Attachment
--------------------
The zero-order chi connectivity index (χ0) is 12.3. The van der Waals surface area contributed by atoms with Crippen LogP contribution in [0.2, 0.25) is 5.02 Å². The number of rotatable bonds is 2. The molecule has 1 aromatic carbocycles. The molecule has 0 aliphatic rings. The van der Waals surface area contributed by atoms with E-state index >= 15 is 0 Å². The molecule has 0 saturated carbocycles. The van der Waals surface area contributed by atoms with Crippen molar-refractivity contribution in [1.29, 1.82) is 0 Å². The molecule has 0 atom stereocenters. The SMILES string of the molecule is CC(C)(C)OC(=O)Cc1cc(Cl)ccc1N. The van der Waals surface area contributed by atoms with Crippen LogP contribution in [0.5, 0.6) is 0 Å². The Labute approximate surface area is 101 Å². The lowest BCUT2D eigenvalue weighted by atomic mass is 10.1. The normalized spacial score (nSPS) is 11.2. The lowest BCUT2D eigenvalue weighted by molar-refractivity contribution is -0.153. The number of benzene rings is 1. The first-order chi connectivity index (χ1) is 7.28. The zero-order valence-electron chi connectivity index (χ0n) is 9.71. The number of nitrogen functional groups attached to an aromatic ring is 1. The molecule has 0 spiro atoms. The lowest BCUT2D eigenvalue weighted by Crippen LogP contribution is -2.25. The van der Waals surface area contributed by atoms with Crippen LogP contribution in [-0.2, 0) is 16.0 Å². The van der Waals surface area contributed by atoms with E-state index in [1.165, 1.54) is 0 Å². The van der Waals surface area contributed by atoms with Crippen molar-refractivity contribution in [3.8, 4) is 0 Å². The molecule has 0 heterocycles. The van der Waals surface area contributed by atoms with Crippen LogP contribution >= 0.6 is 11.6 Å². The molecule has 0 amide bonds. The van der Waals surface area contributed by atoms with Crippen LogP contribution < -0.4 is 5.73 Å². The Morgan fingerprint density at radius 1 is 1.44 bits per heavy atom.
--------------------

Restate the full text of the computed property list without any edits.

The zero-order chi connectivity index (χ0) is 12.3. The van der Waals surface area contributed by atoms with Crippen LogP contribution in [0.2, 0.25) is 5.02 Å². The number of rotatable bonds is 2. The molecule has 1 aromatic carbocycles. The molecule has 0 aliphatic rings. The van der Waals surface area contributed by atoms with E-state index >= 15 is 0 Å². The molecule has 0 saturated carbocycles. The van der Waals surface area contributed by atoms with Crippen molar-refractivity contribution in [1.29, 1.82) is 0 Å². The molecule has 0 atom stereocenters. The SMILES string of the molecule is CC(C)(C)OC(=O)Cc1cc(Cl)ccc1N. The van der Waals surface area contributed by atoms with Crippen LogP contribution in [0.5, 0.6) is 0 Å². The Labute approximate surface area is 101 Å². The lowest BCUT2D eigenvalue weighted by atomic mass is 10.1. The normalized spacial score (nSPS) is 11.2. The lowest BCUT2D eigenvalue weighted by molar-refractivity contribution is -0.153. The number of benzene rings is 1. The first-order chi connectivity index (χ1) is 7.28. The zero-order valence-electron chi connectivity index (χ0n) is 9.71. The number of nitrogen functional groups attached to an aromatic ring is 1. The molecule has 0 spiro atoms. The lowest BCUT2D eigenvalue weighted by Crippen LogP contribution is -2.25. The van der Waals surface area contributed by atoms with Crippen LogP contribution in [-0.2, 0) is 16.0 Å². The van der Waals surface area contributed by atoms with E-state index in [1.165, 1.54) is 0 Å². The van der Waals surface area contributed by atoms with Crippen molar-refractivity contribution in [3.8, 4) is 0 Å². The molecule has 0 heterocycles. The van der Waals surface area contributed by atoms with Crippen LogP contribution >= 0.6 is 11.6 Å². The molecule has 0 amide bonds. The van der Waals surface area contributed by atoms with Crippen LogP contribution < -0.4 is 5.73 Å². The Morgan fingerprint density at radius 1 is 1.44 bits per heavy atom.